Mentions: These results clearly support the potential of using NIR-PluS NPs as bright fluorescent probes in cellular imaging. Of note, besides the enhanced and tunable fluorescence emission properties useful for optical imaging, NIR-PluS NPs can convert the absorbed light into heat via a series of nonradiative processes. The photophysical properties discussed so far are thus also suitable to produce a large PA signal. In particular, as shown in Figure 4A, the PA spectral profiles of NIR-PluS NP preparations indicated their excellent PA signal intensities in PBS. As expected, the PA spectra of NP-5, NP-6, and NP-7 showed two very intense peaks at 680 nm and 820 nm, corresponding to the absorption of Cy5.5 and Cy7, respectively. The PA signals were also measured in blood to account for the effect of red blood cells absorption (Figure 4B).

View Article: PubMed Central - PubMed

ABSTRACT

Purpose: The aim of the present study was to develop nanoprobes with theranostic features, including – at the same time – photoacoustic, near-infrared (NIR) optical imaging, and photothermal properties, in a versatile and stable core–shell silica-polyethylene glycol (PEG) nanoparticle architecture.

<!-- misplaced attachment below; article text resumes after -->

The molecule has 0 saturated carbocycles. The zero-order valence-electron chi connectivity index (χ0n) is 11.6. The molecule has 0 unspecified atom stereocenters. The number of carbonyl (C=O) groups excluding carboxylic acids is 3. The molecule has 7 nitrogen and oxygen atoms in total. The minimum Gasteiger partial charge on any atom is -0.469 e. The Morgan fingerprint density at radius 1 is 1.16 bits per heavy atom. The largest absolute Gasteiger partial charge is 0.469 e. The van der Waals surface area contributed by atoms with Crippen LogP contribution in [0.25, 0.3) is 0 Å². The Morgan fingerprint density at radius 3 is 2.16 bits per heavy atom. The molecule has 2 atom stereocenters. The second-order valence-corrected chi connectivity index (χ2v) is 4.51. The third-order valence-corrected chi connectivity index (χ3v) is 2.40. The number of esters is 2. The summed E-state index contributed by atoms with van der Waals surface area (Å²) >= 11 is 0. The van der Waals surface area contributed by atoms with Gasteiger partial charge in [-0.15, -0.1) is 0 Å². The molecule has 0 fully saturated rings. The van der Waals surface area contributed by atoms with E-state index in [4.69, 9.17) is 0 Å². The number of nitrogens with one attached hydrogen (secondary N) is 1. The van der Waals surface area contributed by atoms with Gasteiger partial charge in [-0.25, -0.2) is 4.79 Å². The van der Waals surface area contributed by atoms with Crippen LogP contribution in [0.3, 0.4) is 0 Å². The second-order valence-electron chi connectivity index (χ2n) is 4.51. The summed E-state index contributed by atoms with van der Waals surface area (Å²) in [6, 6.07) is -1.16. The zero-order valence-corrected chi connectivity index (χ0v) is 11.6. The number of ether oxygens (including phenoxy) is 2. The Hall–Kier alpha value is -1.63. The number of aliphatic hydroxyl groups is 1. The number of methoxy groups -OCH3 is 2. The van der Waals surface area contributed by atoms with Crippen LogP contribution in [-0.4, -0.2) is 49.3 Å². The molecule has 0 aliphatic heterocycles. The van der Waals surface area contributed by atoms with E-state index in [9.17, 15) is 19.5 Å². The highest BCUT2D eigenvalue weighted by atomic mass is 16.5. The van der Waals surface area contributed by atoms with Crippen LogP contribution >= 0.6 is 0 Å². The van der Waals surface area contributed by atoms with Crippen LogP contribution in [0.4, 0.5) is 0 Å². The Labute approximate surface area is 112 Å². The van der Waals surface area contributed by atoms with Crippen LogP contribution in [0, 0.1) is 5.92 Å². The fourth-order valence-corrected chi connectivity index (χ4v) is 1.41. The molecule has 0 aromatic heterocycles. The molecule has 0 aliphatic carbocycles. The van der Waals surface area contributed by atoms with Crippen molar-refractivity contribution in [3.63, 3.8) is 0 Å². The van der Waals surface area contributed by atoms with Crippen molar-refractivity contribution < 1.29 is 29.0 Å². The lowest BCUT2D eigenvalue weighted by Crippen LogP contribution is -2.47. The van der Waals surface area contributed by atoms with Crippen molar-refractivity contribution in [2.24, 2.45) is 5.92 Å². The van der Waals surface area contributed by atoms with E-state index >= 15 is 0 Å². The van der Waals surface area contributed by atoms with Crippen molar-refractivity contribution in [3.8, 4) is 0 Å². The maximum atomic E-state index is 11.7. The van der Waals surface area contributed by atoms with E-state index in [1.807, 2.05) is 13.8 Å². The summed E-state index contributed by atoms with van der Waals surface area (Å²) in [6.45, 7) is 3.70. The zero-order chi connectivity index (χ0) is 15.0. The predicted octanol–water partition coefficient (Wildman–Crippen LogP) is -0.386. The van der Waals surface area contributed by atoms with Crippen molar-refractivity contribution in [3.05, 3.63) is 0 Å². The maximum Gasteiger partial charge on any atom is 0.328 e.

Materials and methods: We synthesized core–shell silica-PEG nanoparticles by a one-pot direct micelles approach. Fluorescence emission and photoacoustic and photothermal properties were obtained at the same time by appropriate doping with triethoxysilane-derivatized cyanine 5.5 (Cy5.5) and cyanine 7 (Cy7) dyes. The performances of these nanoprobes were measured in vitro, using nanoparticle suspensions in phosphate-buffered saline and blood, dedicated phantoms, and after incubation with MDA-MB-231 cells.

Results: We obtained core–shell silica-PEG nanoparticles endowed with very high colloidal stability in water and in biological environment, with absorption and fluorescence emission in the NIR field. The presence of Cy5.5 and Cy7 dyes made it possible to reach a more reproducible and higher doping regime, producing fluorescence emission at a single excitation wavelength in two different channels, owing to the energy transfer processes within the nanoparticle. The nanoarchitecture and the presence of both Cy5.5 and Cy7 dyes provided a favorable agreement between fluorescence emission and quenching, to achieve optical imaging and photoacoustic and photothermal properties.

Conclusion: We obtained rationally designed nanoparticles with outstanding stability in biological environment. At appropriate doping regimes, the presence of Cy5.5 and Cy7 dyes allowed us to tune fluorescence emission in the NIR for optical imaging and to exploit quenching processes for photoacoustic and photothermal capabilities. These nanostructures are promising in vivo theranostic tools for the near future.

No MeSH data available.